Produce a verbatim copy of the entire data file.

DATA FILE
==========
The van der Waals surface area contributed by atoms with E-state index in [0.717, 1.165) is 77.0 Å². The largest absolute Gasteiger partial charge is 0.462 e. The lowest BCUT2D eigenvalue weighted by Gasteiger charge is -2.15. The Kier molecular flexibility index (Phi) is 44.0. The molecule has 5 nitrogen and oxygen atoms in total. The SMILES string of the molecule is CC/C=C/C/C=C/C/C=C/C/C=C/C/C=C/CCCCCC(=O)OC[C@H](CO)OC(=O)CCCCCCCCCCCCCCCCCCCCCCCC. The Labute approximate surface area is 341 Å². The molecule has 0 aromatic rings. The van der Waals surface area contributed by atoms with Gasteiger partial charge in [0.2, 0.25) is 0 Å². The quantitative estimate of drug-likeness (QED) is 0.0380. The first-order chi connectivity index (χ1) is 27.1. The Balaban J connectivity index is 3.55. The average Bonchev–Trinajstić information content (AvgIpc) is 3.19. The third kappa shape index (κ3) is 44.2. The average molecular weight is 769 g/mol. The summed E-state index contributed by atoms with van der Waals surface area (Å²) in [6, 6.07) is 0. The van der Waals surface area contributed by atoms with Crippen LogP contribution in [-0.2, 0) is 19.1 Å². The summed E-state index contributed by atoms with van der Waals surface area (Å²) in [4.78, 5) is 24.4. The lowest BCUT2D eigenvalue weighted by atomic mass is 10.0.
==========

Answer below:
The van der Waals surface area contributed by atoms with E-state index in [0.717, 1.165) is 77.0 Å². The largest absolute Gasteiger partial charge is 0.462 e. The lowest BCUT2D eigenvalue weighted by Gasteiger charge is -2.15. The Kier molecular flexibility index (Phi) is 44.0. The molecule has 5 nitrogen and oxygen atoms in total. The SMILES string of the molecule is CC/C=C/C/C=C/C/C=C/C/C=C/C/C=C/CCCCCC(=O)OC[C@H](CO)OC(=O)CCCCCCCCCCCCCCCCCCCCCCCC. The Labute approximate surface area is 341 Å². The molecule has 0 aromatic rings. The van der Waals surface area contributed by atoms with Gasteiger partial charge in [0.2, 0.25) is 0 Å². The quantitative estimate of drug-likeness (QED) is 0.0380. The first-order chi connectivity index (χ1) is 27.1. The Balaban J connectivity index is 3.55. The average Bonchev–Trinajstić information content (AvgIpc) is 3.19. The third kappa shape index (κ3) is 44.2. The average molecular weight is 769 g/mol. The summed E-state index contributed by atoms with van der Waals surface area (Å²) in [6, 6.07) is 0. The van der Waals surface area contributed by atoms with Crippen LogP contribution in [-0.2, 0) is 19.1 Å². The summed E-state index contributed by atoms with van der Waals surface area (Å²) in [4.78, 5) is 24.4. The lowest BCUT2D eigenvalue weighted by atomic mass is 10.0.